Panasonic has begun pitching fuel-cell technology as a new way to provide homes with electricity and cut their consumption of mains-sourced power. The company also known as Matsushita said today it will put a home-use polymer electrolyte fuel cell (PEFC) system into production in June. It claimed the power pack can run for 40, …
Heat as a byproduct... oh dear...
Hmm... as any reader of Larry Niven's Ringworld books will know...
Heat as a byproduct of mass, localised energy production could cause its own problems. If my neighbours and I generate lots of our own electricity and heat up our neighbourhood, we will need to run our air conditioning units to keep temperatures inside cool enough for comfort. Which uses more electricity and doesn't actually get rid of the heat, it just moves it from inside the house to outside the house, increasing the temperature differential between the inside and the outside. The bigger the temperature differential, the more energy required to maintain that differential...
So... exactly how much heat energy, per KWh, does this unit generate? We could replace global warming via the greenhouse effect with global warming via just plain heat production.
Of course, production of heat in itself is useful, so perhaps a combination electricity generator and heat exchanger so that we can use that waste heat to warm our hot water tank, supply part of the heating for the house etc...
So does this mean ...
that it could generate the heat to heat the created water to either put in a normal central heating system or to power a shower or bath?
For home use where does the hydrogen come from? In liquid form dropped off by a BOC lorry? Created through electrolysis from solar power and water (collected from rain and supplemented by mains supply [water and electric]) ?
What is the carbon footprint of creating these fuel cells in the first instance though?
Now I know its early days yet...
... but I'd probably want a bit more than 1KW out of my home power station.
Also, why generate 100-200V AC: just about everything I use could run on 5-12V DC:
If I bypassed the transformer, then PC, printers, monitors, TV, alarm clocks, hi-fi, central heating controller (gas-fired CH), oven controls (gas-fired oven too) etc. already use low-voltage DC internally.
More stuff uses batteries that can be charged at just about any voltage (phone, toothbrush, laptop, power tools)
For the other things: lighting can be done at low voltage (halogens, or LEDs); there's no reason why a fridge or freezer compressor can't use a 12V DC motor, same for a vacuum cleaner.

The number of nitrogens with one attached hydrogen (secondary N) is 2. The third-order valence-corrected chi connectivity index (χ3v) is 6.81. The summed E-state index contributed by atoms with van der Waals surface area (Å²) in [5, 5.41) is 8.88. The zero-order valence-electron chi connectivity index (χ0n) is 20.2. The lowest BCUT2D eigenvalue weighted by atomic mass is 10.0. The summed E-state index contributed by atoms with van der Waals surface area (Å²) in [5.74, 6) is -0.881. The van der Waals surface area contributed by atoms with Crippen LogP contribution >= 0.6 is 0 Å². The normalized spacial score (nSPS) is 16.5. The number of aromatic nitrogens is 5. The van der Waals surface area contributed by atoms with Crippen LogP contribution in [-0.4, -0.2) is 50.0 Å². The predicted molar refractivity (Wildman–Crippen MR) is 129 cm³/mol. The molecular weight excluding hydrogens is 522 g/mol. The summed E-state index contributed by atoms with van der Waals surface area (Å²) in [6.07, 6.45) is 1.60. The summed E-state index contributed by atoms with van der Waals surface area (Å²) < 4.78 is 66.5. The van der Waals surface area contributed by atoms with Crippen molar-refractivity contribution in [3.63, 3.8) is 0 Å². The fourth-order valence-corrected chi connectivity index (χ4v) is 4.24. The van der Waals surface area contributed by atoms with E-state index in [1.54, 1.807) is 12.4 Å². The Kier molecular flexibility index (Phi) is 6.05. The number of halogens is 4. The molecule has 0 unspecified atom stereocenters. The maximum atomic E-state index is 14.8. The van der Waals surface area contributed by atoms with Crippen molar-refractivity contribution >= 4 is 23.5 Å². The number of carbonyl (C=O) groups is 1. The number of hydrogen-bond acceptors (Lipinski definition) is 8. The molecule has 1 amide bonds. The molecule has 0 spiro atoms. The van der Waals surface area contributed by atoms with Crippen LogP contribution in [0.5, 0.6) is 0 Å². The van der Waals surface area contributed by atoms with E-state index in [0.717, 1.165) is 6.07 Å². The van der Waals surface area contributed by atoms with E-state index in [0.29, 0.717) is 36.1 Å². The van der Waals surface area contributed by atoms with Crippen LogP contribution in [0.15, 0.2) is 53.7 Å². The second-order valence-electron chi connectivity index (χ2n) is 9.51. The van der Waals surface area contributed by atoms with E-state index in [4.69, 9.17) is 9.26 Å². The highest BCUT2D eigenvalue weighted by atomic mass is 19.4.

My shower can run from the combi-boiler: might even be able to wrap the fuel-cells in a heat-exchanger to pre-heat the water supply for the hot-water system.
The only thing left is kettle and toaster, but with the overhead of stepping-up the voltage it might be more efficient to use the hob and grill...
Distribution of low voltage at the high current level required will mean thicker wires (busbars?) around the house, but if the power unit is centrally-positioned then there shouldn't be too much problem. I could also supplement with PV panels on the roof, and a windmill/watermill. In fact, the fuel cell unit would provide a useful backup source for the cloudy, calm days when the stream has run dry...
All I need is a suitable supply of gas for my cooker and fuel cell - maybe a field full of cows (or a methane-hydrate reserve?)
Now all I need is the money (and a plot of land) to build my Grand Design!
I'm not sure they are 'PEFC' but Efoy has been selling fuel cells to the public for a number of years now - www.efoy.de.
This has already been achieved by a British Firm
ITM Power are leagues ahead in both the electrolyser and fuel cell fields.
>being used alongside traditional electricity supplies
Take a look at http://www.cfcl.com.au/, they're providing combined heat and power from the natural gas lines. They've just got a real production order from a european energy provider for 50,000 units.
@Matt and @Coward
They're not claiming to be the *first*, just the most efficient to date...
I like the idea, I really do. But I don't really like the idea of dragging a 200 amp capable cable behind a high-ish power vacuum cleaner. There is no reason to generate at 12v instead of 100-200v. It just makes no sense.
Everything you own already has the step down transformer in it, or in the power adaptor if it needs one. There's lots of problems with transferring low voltage / high current power, even over the comparatively short distance of a house. For one: voltage drop from one side of the house to another would probably be enough to make TTL based electronics become a little unpredictable. Not to mention the fact that having main cables in your walls carrying anything up to about 500 amps is hardly safe, and would be incredibly expensive and impractical to implement on any sort of scale.
There’s a reason leccy is carried across the country at 40Kv. Low voltage / high current is just plain inefficient.
Micro-generation is good because:
- the electricity is produced near the point where it is consumed, reducing transmission losses and ultimately the amount of transmission infrastructure needed;
- the waste heat from the generator (and it's a lot) can be used for space and water heating, rather than being dumped in the sea, rivers or air.
However, micro-generation in the UK centres around using natural gas from the mains (see "Whispergen"), rather than carting around hydrogen in lorries, which seems like a daft idea.
- Breaking news: Google exec veep in terrifying SKY PLUNGE DRAMA
- Geek's Guide to Britain Kingston's aviation empire: From industry firsts to Airfix heroes
- Analysis Happy 2nd birthday, Windows 8 and Surface: Anatomy of a disaster
- Google chief Larry Page gives Sundar Pichai keys to the kingdom
- Adobe spies on readers: EVERY DRM page turn leaked to base over SSL